Located in the rural southeastern corner of Butler County, you’ll find one of the area’s best off-the-beaten-path hiking destinations, the Todd Nature Reserve.
The Todd Nature Reserve is owned by the Audobon Society of Western Pennsylvania and has been open to the public since 1942. It was donated to the society by W.E. Clyde Todd who was an avid bird watcher and the Curator of Birds at the Carnegie Museum of Natural History.
Over the years, it has grown to 324 acres in size and is a fantastic destination for birders as more than 180 different avian species have been spotted here over the years.
For hikers, the reserve features six miles of hiking trails, several beautiful bridges, and a small double waterfall, all of which make for a great time in the woods.
Wanting to check out the natural beauty here, I visited on a mid-October day to do a bit of hiking at the Todd Nature Reserve. I found an excellent hike of 1.25 miles that wasn’t overly difficult and allowed me to see many of the land’s highlights.
Getting to the Todd Nature Reserve
The Todd Nature Reserve is located in southeastern Butler County, approximately 30 minutes from Butler, PA, and 45 minutes from downtown Pittsburgh.
The preserve is located in a forested area that’s surrounded by acres of farmland just a short distance west of Route 28.
The parking area can be found along Kepple Road in Sarver, PA. It is located at the following coordinates: 40.733083, -79.702583. Note that this is slightly off where Google shows the preserve to be, but I grabbed these coordinates when I was visiting, so they should be spot on.
If you don’t want to use coordinates, you can use the following address, but note that while it will get you to the road and near the parking area, it is definitely not exact: 367 Kepple Rd, Sarver, PA 16055.
For the parking area, look for a narrow dirt road next to a large sign that says Todd Nature Reserve. The parking area is back a short dirt driveway that was in good enough condition for a regular car to pass without issue in October 2022.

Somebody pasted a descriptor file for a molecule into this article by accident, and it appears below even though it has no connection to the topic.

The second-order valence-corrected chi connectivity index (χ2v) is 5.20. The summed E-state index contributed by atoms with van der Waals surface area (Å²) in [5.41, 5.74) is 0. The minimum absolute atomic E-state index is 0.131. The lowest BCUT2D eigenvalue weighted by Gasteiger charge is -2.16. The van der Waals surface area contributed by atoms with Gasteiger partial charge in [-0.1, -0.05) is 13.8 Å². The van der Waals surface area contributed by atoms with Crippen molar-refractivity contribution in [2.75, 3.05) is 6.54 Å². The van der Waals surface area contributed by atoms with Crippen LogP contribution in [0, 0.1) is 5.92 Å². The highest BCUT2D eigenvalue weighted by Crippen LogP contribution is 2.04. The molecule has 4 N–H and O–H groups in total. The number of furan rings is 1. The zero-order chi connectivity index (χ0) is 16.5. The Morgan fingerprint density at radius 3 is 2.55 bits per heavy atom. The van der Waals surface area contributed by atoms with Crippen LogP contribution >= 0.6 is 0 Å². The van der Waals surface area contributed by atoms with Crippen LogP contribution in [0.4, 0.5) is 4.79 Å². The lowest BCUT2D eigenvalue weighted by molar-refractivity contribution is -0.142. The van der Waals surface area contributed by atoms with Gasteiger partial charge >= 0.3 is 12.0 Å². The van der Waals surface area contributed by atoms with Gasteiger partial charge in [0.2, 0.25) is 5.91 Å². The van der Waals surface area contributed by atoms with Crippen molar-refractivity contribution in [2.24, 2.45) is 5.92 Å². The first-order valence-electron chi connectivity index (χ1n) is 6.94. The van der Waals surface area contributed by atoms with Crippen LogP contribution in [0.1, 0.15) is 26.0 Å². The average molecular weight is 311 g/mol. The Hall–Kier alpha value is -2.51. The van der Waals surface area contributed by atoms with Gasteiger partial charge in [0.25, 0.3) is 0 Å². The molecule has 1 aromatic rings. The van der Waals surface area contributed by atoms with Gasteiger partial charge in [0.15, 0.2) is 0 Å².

[Click here for information on how to use the coordinates in this article to find your destination.]
Hiking at Todd Nature Reserve
There are six miles of hiking trails at the Todd Nature Reserve, and the parking area has a single obvious trailhead that provides access to all eight of the officially marked trails that can be found here.
The trails start adjacent to an information board, which has a map of the reserve. I recommend taking a photo of this before you start.
During my visit, I did a 1.2-mile loop that allowed me to hike past many of the reserve’s highlights and on the Loop Trail, the Ghost Pipe Trail, the Polypody Trail, and the Ravine Trail. If you are looking for a taste of the beauty here, this is definitely a great hike to follow.
From the parking area, I headed down the steps and then right onto the trail leading downhill and into the reserve.
At the bottom of the hill, you’ll see a beautiful wooden bridge and a cabin porch on the far side. I say cabin porch because the back of the structure is just composed of the exterior walls with no roof.
For my loop, I turned and headed over the bridge and climbed the steps to the cabin. The cabin area contains another sign board that offers a bit of history on the area if that’s something that intrigues you.
If there’s one confusing area at the Todd Nature Reserve, it’s finding the trail as you leave the cabin. Trails branch off in several different directions and there are no signs that I saw pointing you in any particular direction. Fortunately, the trails here are so short that even if you took the worst trail, you’d only be looking at a two-mile loop of the property.
That being said, when you leave the cabin head to your right (with your back to the creek) and continue to follow the stream you just crossed downstream.
At this point, you will be following the red-blazed Loop Trail, but you’ll want to keep your eye out for the white-blazed Ghost Pipe Trail coming in on your right.
The Ghost Pipe Trail is named for a unique plant that appears in this area of the forest in July, but there were no ghost pipes to be seen during my October visit. Still, this trail was quite beautiful.